Nine years ago, Anthony McDaniels says he walked out of his Prairie Avenue home and into a frameup, which has kept him locked in prison for the last decade.
“There are just polar opposite narratives here,” says McDaniels’ attorney Joshua Tepfer. “The police narrative is wildly divergent!”
McDaniels version of the story says that as he exited his apartment on November 21, 2008, he was confronted by two officers who placed him up against his own car and took his keys. According to Mcdaniels, one of the officers searched his car and produced a gun which reportedly was found under the front seat. He insists the gun was planted.
“We can make this go away if you give us something,” McDaniels says one of the officers, Kallat Mohammed, told him. Mohammed would later do time himself for shaking down drug dealers in the same neighborhood.
“I ain’t got nothing to give you,” he says he told Mohammed. At that, he said he was placed under arrest.
The police version says McDaniels led officers on a brief chase, before eventually being stopped near 57th and King Drive. There, they said as he bolted on foot, the gun popped from his waistband.
McDaniels was convicted on a felony gun charge and sentenced to 12 years in prison. But since his conviction, Mohammed and his supervisor Sgt. Ronald Watts were both convicted of shaking down individuals in and around the Ida B. Wells housing project. And two other police officers alleged in a celebrated whistleblower case that Watts’ entire team was dirty.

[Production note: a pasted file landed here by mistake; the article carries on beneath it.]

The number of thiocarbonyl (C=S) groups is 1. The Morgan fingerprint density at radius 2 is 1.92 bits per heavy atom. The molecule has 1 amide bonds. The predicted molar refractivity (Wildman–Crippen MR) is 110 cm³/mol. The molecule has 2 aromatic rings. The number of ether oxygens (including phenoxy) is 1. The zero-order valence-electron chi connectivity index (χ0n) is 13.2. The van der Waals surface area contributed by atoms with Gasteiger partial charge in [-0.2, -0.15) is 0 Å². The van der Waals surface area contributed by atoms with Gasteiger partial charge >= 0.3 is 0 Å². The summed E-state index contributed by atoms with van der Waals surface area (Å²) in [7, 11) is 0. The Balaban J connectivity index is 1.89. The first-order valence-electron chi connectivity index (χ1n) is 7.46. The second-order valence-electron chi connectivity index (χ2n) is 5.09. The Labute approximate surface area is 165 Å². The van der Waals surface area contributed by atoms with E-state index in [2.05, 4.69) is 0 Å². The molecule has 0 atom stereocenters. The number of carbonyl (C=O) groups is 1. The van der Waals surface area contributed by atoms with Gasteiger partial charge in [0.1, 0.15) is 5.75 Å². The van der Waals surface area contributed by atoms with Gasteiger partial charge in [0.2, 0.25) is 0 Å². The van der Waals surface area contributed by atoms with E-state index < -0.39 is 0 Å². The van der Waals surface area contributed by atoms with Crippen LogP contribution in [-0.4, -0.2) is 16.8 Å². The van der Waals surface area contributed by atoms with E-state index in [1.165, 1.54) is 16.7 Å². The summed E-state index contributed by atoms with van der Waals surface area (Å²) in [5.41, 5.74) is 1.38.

“Would this state’s attorney’s office today bring that case?” Tepfer asked. “Would they believe they could bring that case beyond a reasonable doubt? The answer is no.”
In a petition filed Wednesday in Criminal Court, Tepfer noted that at McDaniels’ trial, a tow truck driver testified that he towed the suspect’s car from his residence, not from the spot where officers indicated a chase ended.
“The tow truck driver testified that he recovered the car right where Anthony McDaniels said he was, coming out of the house,” Tepfer said.
Tepfer has previously gained the exonerations of three other individuals arrested by Watts and his team. Earlier this year, he secured an agreement with the Cook County State’s Attorney’s office to re-examine all Watts-related cases where the individuals were still behind bars.
“They made this mess—the city made this mess,” Tepfer said. “What needs to be done is to find every single one of them, every single one whose convictions rest on the words and the investigations of these officers, and toss them!”